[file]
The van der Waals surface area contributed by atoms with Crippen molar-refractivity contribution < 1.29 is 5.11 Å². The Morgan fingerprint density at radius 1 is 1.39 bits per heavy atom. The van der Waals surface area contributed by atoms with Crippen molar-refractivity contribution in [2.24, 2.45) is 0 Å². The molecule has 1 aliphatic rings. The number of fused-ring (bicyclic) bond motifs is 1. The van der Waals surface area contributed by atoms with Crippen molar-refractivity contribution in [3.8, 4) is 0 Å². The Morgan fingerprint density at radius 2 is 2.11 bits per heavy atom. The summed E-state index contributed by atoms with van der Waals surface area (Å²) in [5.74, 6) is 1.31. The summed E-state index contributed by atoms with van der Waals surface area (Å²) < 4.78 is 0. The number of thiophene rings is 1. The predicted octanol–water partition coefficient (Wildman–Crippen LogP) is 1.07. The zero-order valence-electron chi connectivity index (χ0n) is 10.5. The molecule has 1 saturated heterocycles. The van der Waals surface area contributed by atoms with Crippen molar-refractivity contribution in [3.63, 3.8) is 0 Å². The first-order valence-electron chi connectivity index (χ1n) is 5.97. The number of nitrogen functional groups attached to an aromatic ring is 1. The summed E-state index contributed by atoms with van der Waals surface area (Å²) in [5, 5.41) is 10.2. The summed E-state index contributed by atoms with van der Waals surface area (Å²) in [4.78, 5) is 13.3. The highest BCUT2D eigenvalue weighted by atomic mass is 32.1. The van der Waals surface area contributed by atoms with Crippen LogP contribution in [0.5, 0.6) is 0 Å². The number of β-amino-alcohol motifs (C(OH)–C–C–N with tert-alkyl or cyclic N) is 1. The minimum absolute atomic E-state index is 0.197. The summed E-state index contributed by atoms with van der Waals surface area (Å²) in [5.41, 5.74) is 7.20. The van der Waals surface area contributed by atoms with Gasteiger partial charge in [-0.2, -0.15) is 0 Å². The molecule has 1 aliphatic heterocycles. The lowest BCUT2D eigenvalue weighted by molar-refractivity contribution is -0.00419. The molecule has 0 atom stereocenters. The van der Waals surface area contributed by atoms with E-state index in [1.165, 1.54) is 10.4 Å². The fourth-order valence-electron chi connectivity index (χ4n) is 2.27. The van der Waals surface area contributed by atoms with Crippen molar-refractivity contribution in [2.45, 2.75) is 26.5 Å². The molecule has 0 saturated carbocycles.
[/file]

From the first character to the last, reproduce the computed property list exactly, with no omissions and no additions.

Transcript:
The van der Waals surface area contributed by atoms with Crippen molar-refractivity contribution < 1.29 is 5.11 Å². The Morgan fingerprint density at radius 1 is 1.39 bits per heavy atom. The van der Waals surface area contributed by atoms with Crippen molar-refractivity contribution in [2.24, 2.45) is 0 Å². The molecule has 1 aliphatic rings. The number of fused-ring (bicyclic) bond motifs is 1. The van der Waals surface area contributed by atoms with Crippen molar-refractivity contribution in [3.8, 4) is 0 Å². The Morgan fingerprint density at radius 2 is 2.11 bits per heavy atom. The summed E-state index contributed by atoms with van der Waals surface area (Å²) in [5.74, 6) is 1.31. The summed E-state index contributed by atoms with van der Waals surface area (Å²) < 4.78 is 0. The number of thiophene rings is 1. The predicted octanol–water partition coefficient (Wildman–Crippen LogP) is 1.07. The zero-order valence-electron chi connectivity index (χ0n) is 10.5. The molecule has 1 saturated heterocycles. The van der Waals surface area contributed by atoms with Crippen molar-refractivity contribution in [3.63, 3.8) is 0 Å². The first-order valence-electron chi connectivity index (χ1n) is 5.97. The number of nitrogen functional groups attached to an aromatic ring is 1. The summed E-state index contributed by atoms with van der Waals surface area (Å²) in [5, 5.41) is 10.2. The summed E-state index contributed by atoms with van der Waals surface area (Å²) in [4.78, 5) is 13.3. The highest BCUT2D eigenvalue weighted by atomic mass is 32.1. The van der Waals surface area contributed by atoms with Crippen LogP contribution in [0.5, 0.6) is 0 Å². The number of β-amino-alcohol motifs (C(OH)–C–C–N with tert-alkyl or cyclic N) is 1. The minimum absolute atomic E-state index is 0.197. The summed E-state index contributed by atoms with van der Waals surface area (Å²) in [5.41, 5.74) is 7.20. The van der Waals surface area contributed by atoms with Gasteiger partial charge in [-0.2, -0.15) is 0 Å². The molecule has 1 aliphatic heterocycles. The lowest BCUT2D eigenvalue weighted by molar-refractivity contribution is -0.00419. The molecule has 0 atom stereocenters. The van der Waals surface area contributed by atoms with E-state index in [1.165, 1.54) is 10.4 Å². The fourth-order valence-electron chi connectivity index (χ4n) is 2.27. The van der Waals surface area contributed by atoms with Crippen molar-refractivity contribution in [2.45, 2.75) is 26.5 Å². The molecule has 0 saturated carbocycles.